And that is why I’m asking for your help today. There are several ways you can help:

  1.  If  you have any gently used or new books that would be appropriate for middle or high schoolers and which you would be willing to send to me, please contact me using the Contact Me tab above (or just click on that link).
  2. If you don’t have any books to send, but would be willing to donate money to the cause, I have set up a GoFundMe account. I will use any donated funds to both buy books and help pay for the shipping costs (which are HUGE). Even a dollar donation will make a difference!
  3. If you have no extra money or books to share, I totally get that. I have been there (man, have I been there). What you can do is spread the word! Share this post on twitter or facebook. That would be a huge help!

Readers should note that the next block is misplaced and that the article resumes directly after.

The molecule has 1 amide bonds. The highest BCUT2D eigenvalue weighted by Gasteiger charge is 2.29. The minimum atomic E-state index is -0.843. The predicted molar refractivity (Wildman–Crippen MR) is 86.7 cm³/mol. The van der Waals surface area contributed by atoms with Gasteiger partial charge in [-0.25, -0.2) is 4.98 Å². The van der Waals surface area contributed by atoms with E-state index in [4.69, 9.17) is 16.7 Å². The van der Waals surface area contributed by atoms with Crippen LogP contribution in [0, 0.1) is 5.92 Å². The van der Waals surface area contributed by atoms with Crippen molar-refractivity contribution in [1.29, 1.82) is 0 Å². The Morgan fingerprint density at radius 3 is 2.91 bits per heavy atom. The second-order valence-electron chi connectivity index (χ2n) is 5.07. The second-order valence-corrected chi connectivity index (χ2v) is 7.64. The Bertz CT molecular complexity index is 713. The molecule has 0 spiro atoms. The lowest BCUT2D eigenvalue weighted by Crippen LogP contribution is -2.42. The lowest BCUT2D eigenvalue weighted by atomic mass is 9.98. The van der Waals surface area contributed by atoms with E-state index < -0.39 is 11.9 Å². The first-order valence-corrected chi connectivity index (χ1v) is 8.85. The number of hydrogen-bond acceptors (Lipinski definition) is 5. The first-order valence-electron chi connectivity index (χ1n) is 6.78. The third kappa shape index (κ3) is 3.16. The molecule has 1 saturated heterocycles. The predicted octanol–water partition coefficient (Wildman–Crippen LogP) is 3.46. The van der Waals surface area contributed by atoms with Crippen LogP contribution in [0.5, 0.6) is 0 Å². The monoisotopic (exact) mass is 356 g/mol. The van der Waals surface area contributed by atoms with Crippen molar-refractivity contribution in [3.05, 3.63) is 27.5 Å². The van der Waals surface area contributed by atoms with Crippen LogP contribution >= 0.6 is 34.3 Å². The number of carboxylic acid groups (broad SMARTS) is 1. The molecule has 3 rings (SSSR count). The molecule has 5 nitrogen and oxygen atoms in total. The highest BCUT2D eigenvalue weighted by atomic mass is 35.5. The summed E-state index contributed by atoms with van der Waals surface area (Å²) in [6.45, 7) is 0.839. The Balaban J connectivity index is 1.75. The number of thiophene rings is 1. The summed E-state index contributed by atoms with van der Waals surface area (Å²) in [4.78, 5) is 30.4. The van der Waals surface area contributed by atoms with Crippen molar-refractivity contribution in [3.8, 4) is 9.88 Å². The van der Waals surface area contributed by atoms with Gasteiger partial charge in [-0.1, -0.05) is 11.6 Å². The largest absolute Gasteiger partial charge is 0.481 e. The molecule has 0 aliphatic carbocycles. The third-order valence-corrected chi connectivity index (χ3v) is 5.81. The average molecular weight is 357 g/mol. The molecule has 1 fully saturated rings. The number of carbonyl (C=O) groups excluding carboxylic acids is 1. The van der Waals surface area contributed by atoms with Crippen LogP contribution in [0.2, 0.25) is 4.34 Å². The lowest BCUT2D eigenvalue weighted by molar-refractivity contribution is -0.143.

I plan to send a shipment (or 2 or 3 or however many I’m able) at the beginning of December in hopes that they will arrive before the start of their next school year (Jan/Feb). 
Seriously, if you can’t help, please don’t feel even the teensiest bit of guilt. We can’t all do everything, and there are a lot of great causes out there. I appreciate that you are here reading my blog post, and I appreciate your friendship.
Thank you for listening, now go forth and have a great day!

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In Which I Gush About Librarians

Jun

01, 2015 |

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I LOVE our local library. And more importantly, my kids love our local library. My sons aren’t shy about asking the wonderful librarians for help, and my daughter knows right where to go to find the cool computer with kid-friendly games (which are, of course, all educational).

One of our favorite things is the summer program. The nationwide theme this year is:

Every Hero has a story

 To add to the fun, our library made this awesome photo background (complete with cape and mask) for our photographing pleasure.

And see that kid right there? My second grade graduate? This reading program has fueled his love for reading. All year he’s been meh about it. Reading wasn’t horrible for him, but it was something he did when we made him.